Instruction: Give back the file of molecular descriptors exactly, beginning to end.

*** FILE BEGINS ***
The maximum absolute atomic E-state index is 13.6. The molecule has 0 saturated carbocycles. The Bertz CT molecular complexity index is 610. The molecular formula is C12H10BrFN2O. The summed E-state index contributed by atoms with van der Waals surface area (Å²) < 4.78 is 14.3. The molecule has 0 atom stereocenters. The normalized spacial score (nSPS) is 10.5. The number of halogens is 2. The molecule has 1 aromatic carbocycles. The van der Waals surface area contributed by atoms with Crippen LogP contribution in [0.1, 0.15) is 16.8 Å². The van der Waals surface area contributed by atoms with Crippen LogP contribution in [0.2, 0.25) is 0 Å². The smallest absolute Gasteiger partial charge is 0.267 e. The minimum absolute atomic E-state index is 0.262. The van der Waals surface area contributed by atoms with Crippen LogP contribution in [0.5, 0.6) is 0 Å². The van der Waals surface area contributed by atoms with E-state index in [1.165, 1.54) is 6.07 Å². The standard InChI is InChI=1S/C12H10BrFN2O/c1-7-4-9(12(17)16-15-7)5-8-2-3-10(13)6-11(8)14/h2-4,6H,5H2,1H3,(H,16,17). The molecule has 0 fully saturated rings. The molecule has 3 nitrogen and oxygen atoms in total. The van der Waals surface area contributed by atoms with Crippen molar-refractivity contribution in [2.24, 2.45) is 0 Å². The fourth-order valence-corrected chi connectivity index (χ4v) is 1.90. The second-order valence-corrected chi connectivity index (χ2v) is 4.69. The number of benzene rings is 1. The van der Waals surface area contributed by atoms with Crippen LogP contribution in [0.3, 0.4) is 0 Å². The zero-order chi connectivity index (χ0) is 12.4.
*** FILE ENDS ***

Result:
The maximum absolute atomic E-state index is 13.6. The molecule has 0 saturated carbocycles. The Bertz CT molecular complexity index is 610. The molecular formula is C12H10BrFN2O. The summed E-state index contributed by atoms with van der Waals surface area (Å²) < 4.78 is 14.3. The molecule has 0 atom stereocenters. The normalized spacial score (nSPS) is 10.5. The number of halogens is 2. The molecule has 1 aromatic carbocycles. The van der Waals surface area contributed by atoms with Crippen LogP contribution in [0.1, 0.15) is 16.8 Å². The van der Waals surface area contributed by atoms with Crippen LogP contribution in [0.2, 0.25) is 0 Å². The smallest absolute Gasteiger partial charge is 0.267 e. The minimum absolute atomic E-state index is 0.262. The van der Waals surface area contributed by atoms with Crippen LogP contribution in [0.5, 0.6) is 0 Å². The van der Waals surface area contributed by atoms with E-state index in [1.165, 1.54) is 6.07 Å². The standard InChI is InChI=1S/C12H10BrFN2O/c1-7-4-9(12(17)16-15-7)5-8-2-3-10(13)6-11(8)14/h2-4,6H,5H2,1H3,(H,16,17). The molecule has 0 fully saturated rings. The molecule has 3 nitrogen and oxygen atoms in total. The van der Waals surface area contributed by atoms with Crippen molar-refractivity contribution in [2.24, 2.45) is 0 Å². The fourth-order valence-corrected chi connectivity index (χ4v) is 1.90. The second-order valence-corrected chi connectivity index (χ2v) is 4.69. The number of benzene rings is 1. The van der Waals surface area contributed by atoms with Crippen LogP contribution in [0.3, 0.4) is 0 Å². The zero-order chi connectivity index (χ0) is 12.4.